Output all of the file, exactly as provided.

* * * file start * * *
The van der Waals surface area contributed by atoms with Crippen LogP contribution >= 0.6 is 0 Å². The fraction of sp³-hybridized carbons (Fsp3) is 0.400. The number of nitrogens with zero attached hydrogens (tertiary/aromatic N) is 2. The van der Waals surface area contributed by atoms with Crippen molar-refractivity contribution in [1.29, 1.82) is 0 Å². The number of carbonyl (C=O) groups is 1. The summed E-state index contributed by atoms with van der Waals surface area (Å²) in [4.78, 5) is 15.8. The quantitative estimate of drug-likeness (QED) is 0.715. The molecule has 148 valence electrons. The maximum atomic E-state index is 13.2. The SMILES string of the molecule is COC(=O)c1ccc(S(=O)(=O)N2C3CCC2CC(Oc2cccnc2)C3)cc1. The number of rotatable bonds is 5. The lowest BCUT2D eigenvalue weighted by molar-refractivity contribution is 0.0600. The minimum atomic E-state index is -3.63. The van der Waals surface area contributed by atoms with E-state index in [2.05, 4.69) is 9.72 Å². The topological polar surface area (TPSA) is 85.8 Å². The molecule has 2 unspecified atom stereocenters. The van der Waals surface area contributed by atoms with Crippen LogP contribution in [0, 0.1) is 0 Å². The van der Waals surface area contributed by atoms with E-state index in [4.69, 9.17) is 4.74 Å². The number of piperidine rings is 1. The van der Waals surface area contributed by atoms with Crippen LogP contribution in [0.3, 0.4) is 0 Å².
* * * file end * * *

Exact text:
The van der Waals surface area contributed by atoms with Crippen LogP contribution >= 0.6 is 0 Å². The fraction of sp³-hybridized carbons (Fsp3) is 0.400. The number of nitrogens with zero attached hydrogens (tertiary/aromatic N) is 2. The van der Waals surface area contributed by atoms with Crippen molar-refractivity contribution in [1.29, 1.82) is 0 Å². The number of carbonyl (C=O) groups is 1. The summed E-state index contributed by atoms with van der Waals surface area (Å²) in [4.78, 5) is 15.8. The quantitative estimate of drug-likeness (QED) is 0.715. The molecule has 148 valence electrons. The maximum atomic E-state index is 13.2. The SMILES string of the molecule is COC(=O)c1ccc(S(=O)(=O)N2C3CCC2CC(Oc2cccnc2)C3)cc1. The number of rotatable bonds is 5. The lowest BCUT2D eigenvalue weighted by molar-refractivity contribution is 0.0600. The minimum atomic E-state index is -3.63. The van der Waals surface area contributed by atoms with E-state index in [2.05, 4.69) is 9.72 Å². The topological polar surface area (TPSA) is 85.8 Å². The molecule has 2 unspecified atom stereocenters. The van der Waals surface area contributed by atoms with Crippen LogP contribution in [0, 0.1) is 0 Å². The van der Waals surface area contributed by atoms with E-state index in [4.69, 9.17) is 4.74 Å². The number of piperidine rings is 1. The van der Waals surface area contributed by atoms with Crippen LogP contribution in [0.3, 0.4) is 0 Å².